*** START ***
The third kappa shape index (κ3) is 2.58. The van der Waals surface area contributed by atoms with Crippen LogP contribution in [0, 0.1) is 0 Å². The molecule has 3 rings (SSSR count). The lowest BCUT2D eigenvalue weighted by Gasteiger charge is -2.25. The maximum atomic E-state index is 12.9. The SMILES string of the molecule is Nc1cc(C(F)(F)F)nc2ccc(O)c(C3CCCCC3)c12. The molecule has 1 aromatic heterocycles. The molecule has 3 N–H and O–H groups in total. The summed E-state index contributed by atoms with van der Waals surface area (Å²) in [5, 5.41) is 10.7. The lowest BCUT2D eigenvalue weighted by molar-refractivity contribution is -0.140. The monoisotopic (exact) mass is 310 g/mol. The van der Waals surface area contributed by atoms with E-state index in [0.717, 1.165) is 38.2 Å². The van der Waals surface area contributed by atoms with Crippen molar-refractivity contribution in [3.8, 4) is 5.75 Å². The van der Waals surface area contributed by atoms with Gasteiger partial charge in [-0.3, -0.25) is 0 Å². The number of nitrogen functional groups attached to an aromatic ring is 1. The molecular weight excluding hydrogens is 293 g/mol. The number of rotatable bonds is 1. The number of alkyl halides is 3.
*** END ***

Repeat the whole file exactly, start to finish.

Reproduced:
The third kappa shape index (κ3) is 2.58. The van der Waals surface area contributed by atoms with Crippen LogP contribution in [0, 0.1) is 0 Å². The molecule has 3 rings (SSSR count). The lowest BCUT2D eigenvalue weighted by Gasteiger charge is -2.25. The maximum atomic E-state index is 12.9. The SMILES string of the molecule is Nc1cc(C(F)(F)F)nc2ccc(O)c(C3CCCCC3)c12. The molecule has 1 aromatic heterocycles. The molecule has 3 N–H and O–H groups in total. The summed E-state index contributed by atoms with van der Waals surface area (Å²) in [5, 5.41) is 10.7. The lowest BCUT2D eigenvalue weighted by molar-refractivity contribution is -0.140. The monoisotopic (exact) mass is 310 g/mol. The van der Waals surface area contributed by atoms with E-state index in [0.717, 1.165) is 38.2 Å². The van der Waals surface area contributed by atoms with Crippen molar-refractivity contribution in [3.8, 4) is 5.75 Å². The van der Waals surface area contributed by atoms with Gasteiger partial charge in [-0.3, -0.25) is 0 Å². The number of nitrogen functional groups attached to an aromatic ring is 1. The molecular weight excluding hydrogens is 293 g/mol. The number of rotatable bonds is 1. The number of alkyl halides is 3.